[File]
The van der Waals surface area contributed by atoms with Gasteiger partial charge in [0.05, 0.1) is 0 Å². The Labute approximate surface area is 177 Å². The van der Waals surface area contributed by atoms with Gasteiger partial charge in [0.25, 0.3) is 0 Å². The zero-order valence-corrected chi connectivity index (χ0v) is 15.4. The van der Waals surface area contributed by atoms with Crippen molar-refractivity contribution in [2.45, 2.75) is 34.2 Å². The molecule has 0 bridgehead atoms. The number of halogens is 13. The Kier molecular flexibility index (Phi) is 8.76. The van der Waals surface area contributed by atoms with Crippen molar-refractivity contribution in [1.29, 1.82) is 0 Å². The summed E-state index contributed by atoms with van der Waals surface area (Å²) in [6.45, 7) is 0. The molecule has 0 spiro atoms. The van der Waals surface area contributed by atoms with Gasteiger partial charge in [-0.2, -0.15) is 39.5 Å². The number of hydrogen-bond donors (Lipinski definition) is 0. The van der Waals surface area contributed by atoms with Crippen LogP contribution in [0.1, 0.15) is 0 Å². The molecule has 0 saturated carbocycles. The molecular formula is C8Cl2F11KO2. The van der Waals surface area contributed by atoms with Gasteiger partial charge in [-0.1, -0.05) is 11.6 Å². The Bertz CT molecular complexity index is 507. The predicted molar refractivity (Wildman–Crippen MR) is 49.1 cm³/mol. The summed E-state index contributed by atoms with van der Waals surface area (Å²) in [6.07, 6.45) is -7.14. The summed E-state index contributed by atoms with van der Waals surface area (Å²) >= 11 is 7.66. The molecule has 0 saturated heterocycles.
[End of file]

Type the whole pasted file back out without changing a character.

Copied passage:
The van der Waals surface area contributed by atoms with Gasteiger partial charge in [0.05, 0.1) is 0 Å². The Labute approximate surface area is 177 Å². The van der Waals surface area contributed by atoms with Gasteiger partial charge in [0.25, 0.3) is 0 Å². The zero-order valence-corrected chi connectivity index (χ0v) is 15.4. The van der Waals surface area contributed by atoms with Crippen molar-refractivity contribution in [2.45, 2.75) is 34.2 Å². The molecule has 0 bridgehead atoms. The number of halogens is 13. The Kier molecular flexibility index (Phi) is 8.76. The van der Waals surface area contributed by atoms with Crippen molar-refractivity contribution in [1.29, 1.82) is 0 Å². The summed E-state index contributed by atoms with van der Waals surface area (Å²) in [6.45, 7) is 0. The molecule has 0 spiro atoms. The van der Waals surface area contributed by atoms with Gasteiger partial charge in [-0.2, -0.15) is 39.5 Å². The number of hydrogen-bond donors (Lipinski definition) is 0. The van der Waals surface area contributed by atoms with Crippen LogP contribution in [0.1, 0.15) is 0 Å². The molecule has 0 saturated carbocycles. The molecular formula is C8Cl2F11KO2. The van der Waals surface area contributed by atoms with Gasteiger partial charge in [-0.1, -0.05) is 11.6 Å². The Bertz CT molecular complexity index is 507. The predicted molar refractivity (Wildman–Crippen MR) is 49.1 cm³/mol. The summed E-state index contributed by atoms with van der Waals surface area (Å²) in [6.07, 6.45) is -7.14. The summed E-state index contributed by atoms with van der Waals surface area (Å²) >= 11 is 7.66. The molecule has 0 saturated heterocycles.